“They are really upset,” Texas head coach Shaka Smart said. “And some of these guys are really angry, because some of those guys put their egos aside and came together in terms of attacking and battling. But obviously we came up one stop short.”

Texas missed 11 of its first 12 shots as Baylor took an early 13-6 lead.

The Longhorns rank at the bottom of the Big 12 in 3-point shooting, a fact that Baylor took full advantage of in the opening half. Even with freshman guard Jase Febres — the team’s top marksman from three — back in the starting lineup, Texas shot a miserable 2-of-11 in the first half from deep.

The Longhorns converted on just one field goal at the midway point of the half. And even then, the points came on contested mid-range jumpers. The offense was flat.

With under 10 minutes to play in the first half, Baylor scored on an easy layup off an inbound pass, forcing Texas head coach Shaka Smart to burn a timeout. That break proved to be the turning point of the opening period.

“Particularly in the first half, they didn’t let (poor shooting) get them down,” Smart said. “We had some good looks we didn’t make. We got the ball inside pretty well a few times where we didn’t put it away. That happened a couple times.”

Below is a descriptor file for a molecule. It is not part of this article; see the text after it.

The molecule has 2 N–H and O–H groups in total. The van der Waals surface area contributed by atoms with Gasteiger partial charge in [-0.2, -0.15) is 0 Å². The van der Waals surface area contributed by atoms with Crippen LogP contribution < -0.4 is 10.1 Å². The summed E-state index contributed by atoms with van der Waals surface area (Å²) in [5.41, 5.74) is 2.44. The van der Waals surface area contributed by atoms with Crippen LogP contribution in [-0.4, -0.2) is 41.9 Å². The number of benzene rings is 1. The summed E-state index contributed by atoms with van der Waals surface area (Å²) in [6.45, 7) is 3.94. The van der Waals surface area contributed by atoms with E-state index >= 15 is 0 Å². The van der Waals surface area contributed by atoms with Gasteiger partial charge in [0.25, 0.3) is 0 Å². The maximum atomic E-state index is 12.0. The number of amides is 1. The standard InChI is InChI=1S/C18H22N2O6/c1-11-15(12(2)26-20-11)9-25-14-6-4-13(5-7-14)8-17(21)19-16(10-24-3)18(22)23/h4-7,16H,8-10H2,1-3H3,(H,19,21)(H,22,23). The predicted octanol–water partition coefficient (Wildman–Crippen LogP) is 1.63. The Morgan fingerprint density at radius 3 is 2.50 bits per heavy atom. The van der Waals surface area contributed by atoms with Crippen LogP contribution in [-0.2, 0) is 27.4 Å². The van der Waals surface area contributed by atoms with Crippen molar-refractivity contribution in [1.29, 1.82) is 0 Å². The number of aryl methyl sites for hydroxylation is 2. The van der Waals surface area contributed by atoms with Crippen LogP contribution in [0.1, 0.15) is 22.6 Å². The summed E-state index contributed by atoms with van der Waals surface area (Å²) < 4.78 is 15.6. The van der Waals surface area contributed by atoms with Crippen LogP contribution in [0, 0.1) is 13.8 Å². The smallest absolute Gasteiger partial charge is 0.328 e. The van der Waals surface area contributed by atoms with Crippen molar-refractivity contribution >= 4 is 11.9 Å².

Out of the timeout a three by junior guard Eric Davis Jr. gave Texas a badly needed spark. Roach got a dunk off a steal, then freshman forward Mo Bamba brought the crowd to its feet with a thunderous dunk off the lob from the junior guard to cut the lead to one.

Moments later, the same duo connected on an identical, yet even more spectacular, alley-oop, and Texas took its first lead since the opening seconds.

The two teams traded baskets and entered halftime separated by a single possession, with the Bears clinging to a two-point advantage.

The Longhorns missed four uncontested shots from behind the arc to open the second half, including an airball from Davis as Baylor jumped out to an early five-point lead.

But it was Bamba who set the tone again for Texas. A huge rejection on Baylor forward Jo Lual-Acuil Jr. led to a layup on the other end for Bamba — Texas’ first points of the second half after nearly five minutes.

Baylor maintained a two-possession advantage until the 11-minute mark. Whether it was mismatches or a lack of effort from Texas, the Bears had little trouble abusing the Longhorns on both ends of the court. Texas looked deflated as Baylor pressed the attack, pulling ahead by eight with four minutes to play.

But the Texas players kept grinding. On the heels of a technical foul by Baylor, a late three from freshman guard Matt Coleman and a scoop layup under the rim brought the Longhorns within one with 30 seconds left in regulation. Moments later, Coleman went to the line, calmly hitting two free throws to tie the game for the Longhorns at 56.